ROBERT SIEGEL, HOST:
From NPR News, this is ALL THINGS CONSIDERED. I'm Robert Siegel. Apple, the world's most valuable company, has announced that it's going to share the wealth. For the first time since the mid-1990s, the company will pay a dividend to its shareholders. Demand for iPads, iPhones and other iProducts has been so strong that by the end of last year, Apple had amassed a cash hoard of nearly $100 billion.
NPR's Steve Henn reports investors have been clamoring for a dividend and were happy with the news.
STEVE HENN, BYLINE: Apple had an enviable problem. It's not too many companies today that have more cash than they know what to do with.
PETER OPPENHIEMER: In fiscal year '11, our cash increased by $31 billion.
HENN: Peter Oppenhiemer is Apple's chief financial officer.
OPPENHIEMER: During the first quarter of fiscal year '12, we generated another $16 billion.
HENN: To appreciate the scale of Apple's conundrum, consider this: In the last three months of 2011, Apple was generating more than a billion dollars in profit, free and clear, each and every week. By the end of the year, it had enough cash on hand to buy Goldman Sachs, outright. And even after that, it would have had almost enough cash left over to buy General Motors, too.
It's not that Apple hasn't been spending; it has. Over the past few years, Apple spent several billion, locking down critical parts and supplies for the iPhone and iPad. It spent several hundred million, buying a couple small start-ups. And it spent aggressively, opening dozens of new stores around the world.
TIM COOK: Even with these investments, we can maintain a war chest for strategic opportunities, and have plenty of cash to run our business.
HENN: Apple CEO Tim Cook.
COOK: So we are going to initiate a dividend and share repurchase program.
HENN: Starting later this year, Apple will spend about $5 billion annually, buying back its existing stock. This stock buyback program is relatively small and really, just intended to offset any new stock Apple gives out to its employees. Apple will also begin paying a dividend of $2.65 a share this summer. That will cost the company about $10 billion in cash each year.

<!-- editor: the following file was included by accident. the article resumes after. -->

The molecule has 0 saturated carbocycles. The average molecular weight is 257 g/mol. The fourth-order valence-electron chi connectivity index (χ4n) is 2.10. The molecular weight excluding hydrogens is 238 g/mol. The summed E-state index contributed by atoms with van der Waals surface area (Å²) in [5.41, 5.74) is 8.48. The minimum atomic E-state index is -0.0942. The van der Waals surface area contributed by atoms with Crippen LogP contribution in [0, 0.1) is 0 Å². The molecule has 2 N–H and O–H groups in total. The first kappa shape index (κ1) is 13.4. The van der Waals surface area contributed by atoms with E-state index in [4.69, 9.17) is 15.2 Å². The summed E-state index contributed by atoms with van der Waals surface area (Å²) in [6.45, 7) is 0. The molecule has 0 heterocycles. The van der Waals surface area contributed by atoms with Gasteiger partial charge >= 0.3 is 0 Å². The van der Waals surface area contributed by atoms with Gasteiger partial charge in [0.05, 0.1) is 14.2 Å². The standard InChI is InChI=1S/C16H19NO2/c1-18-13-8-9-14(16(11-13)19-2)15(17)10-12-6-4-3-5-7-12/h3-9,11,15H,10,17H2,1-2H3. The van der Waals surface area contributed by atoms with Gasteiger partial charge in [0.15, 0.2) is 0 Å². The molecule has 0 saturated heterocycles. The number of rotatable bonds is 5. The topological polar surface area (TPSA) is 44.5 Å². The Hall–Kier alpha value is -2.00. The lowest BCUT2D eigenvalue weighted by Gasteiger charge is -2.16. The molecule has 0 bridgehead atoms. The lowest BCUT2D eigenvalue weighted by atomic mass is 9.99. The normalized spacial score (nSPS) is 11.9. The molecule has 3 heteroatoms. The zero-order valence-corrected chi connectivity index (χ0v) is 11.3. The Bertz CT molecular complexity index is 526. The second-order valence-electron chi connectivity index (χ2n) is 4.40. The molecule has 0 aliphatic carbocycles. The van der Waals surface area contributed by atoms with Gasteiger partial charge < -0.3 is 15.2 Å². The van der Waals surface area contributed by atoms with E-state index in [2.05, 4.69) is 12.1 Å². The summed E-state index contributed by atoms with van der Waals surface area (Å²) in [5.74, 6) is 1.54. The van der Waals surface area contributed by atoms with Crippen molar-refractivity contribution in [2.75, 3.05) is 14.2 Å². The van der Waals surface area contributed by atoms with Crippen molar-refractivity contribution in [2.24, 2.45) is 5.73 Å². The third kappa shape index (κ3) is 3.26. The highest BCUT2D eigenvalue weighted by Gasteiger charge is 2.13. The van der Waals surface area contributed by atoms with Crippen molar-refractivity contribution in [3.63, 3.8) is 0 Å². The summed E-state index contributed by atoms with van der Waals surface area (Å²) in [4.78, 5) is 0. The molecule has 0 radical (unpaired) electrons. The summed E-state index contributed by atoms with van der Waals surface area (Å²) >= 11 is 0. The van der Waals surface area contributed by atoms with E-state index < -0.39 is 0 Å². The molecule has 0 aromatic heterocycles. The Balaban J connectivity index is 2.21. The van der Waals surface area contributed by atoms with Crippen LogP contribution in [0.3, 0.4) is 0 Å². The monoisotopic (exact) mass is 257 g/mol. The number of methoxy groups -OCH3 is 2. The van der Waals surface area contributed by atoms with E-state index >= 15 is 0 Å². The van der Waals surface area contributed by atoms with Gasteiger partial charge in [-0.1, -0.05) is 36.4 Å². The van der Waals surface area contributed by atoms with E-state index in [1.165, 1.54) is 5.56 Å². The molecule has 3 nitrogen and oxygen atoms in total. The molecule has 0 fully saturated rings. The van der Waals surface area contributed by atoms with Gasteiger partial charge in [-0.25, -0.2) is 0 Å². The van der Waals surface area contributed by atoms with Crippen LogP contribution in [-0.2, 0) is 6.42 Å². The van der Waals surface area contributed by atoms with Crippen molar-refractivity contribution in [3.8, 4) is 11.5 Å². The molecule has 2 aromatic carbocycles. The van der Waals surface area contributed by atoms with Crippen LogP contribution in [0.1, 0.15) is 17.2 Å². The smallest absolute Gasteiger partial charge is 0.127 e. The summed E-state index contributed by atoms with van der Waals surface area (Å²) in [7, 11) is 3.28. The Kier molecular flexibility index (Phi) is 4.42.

JOHN LUTZ: It really opens the stock up to a much broader group of investors, you know - principally, value- and dividend-oriented mutual funds.
HENN: John Lutz helps manage a mutual fund that's been invested in Apple for years. Apple stock price has been rising so fast that lots of institutional investors, like Lutz, can't really buy any more.
LUTZ: This is a problem a lot of growth managers have. You know, they are simply capped out in terms of how large of a position Apple can represent in their portfolio.
HENN: But by paying a dividend, a whole new group of institutional investors can start buying Apple stock. These are folks who cater to retirees and other people who need to earn some income from their investments. Peter Oppenhiemer, Apple's CFO, says the company will soon pay out more than $2.5 billion to investors each quarter.
OPPENHIEMER: Which would make us one of the highest dividend payers in the United States.
HENN: But as a percentage of its earnings, Apple is paying less in dividends than other technology giants like Microsoft and Cisco. [POST-BROADCAST CORRECTION: Apple's dividend is less than the dividends of Microsoft and Intel.] And most analysts expect the cash to keep piling up. By the end of the year, it's likely Apple will have more than $100 billion stashed away in offshore accounts. And Tim Cook said this morning Apple had a record-breaking weekend of iPad sales.
LUTZ: The stock price is up 45 percent year to date. It's up tenfold over the last six years. And it's up that because they've been absolutely knocking the cover off the ball.
HENN: Lutz says the news this morning that the stock will begin paying dividends is just a cherry on top. Steven Henn, NPR News, Silicon Valley.
NPR transcripts are created on a rush deadline by Verb8tm, Inc., an NPR contractor, and produced using a proprietary transcription process developed with NPR. This text may not be in its final form and may be updated or revised in the future. Accuracy and availability may vary. The authoritative record of NPR’s programming is the audio record.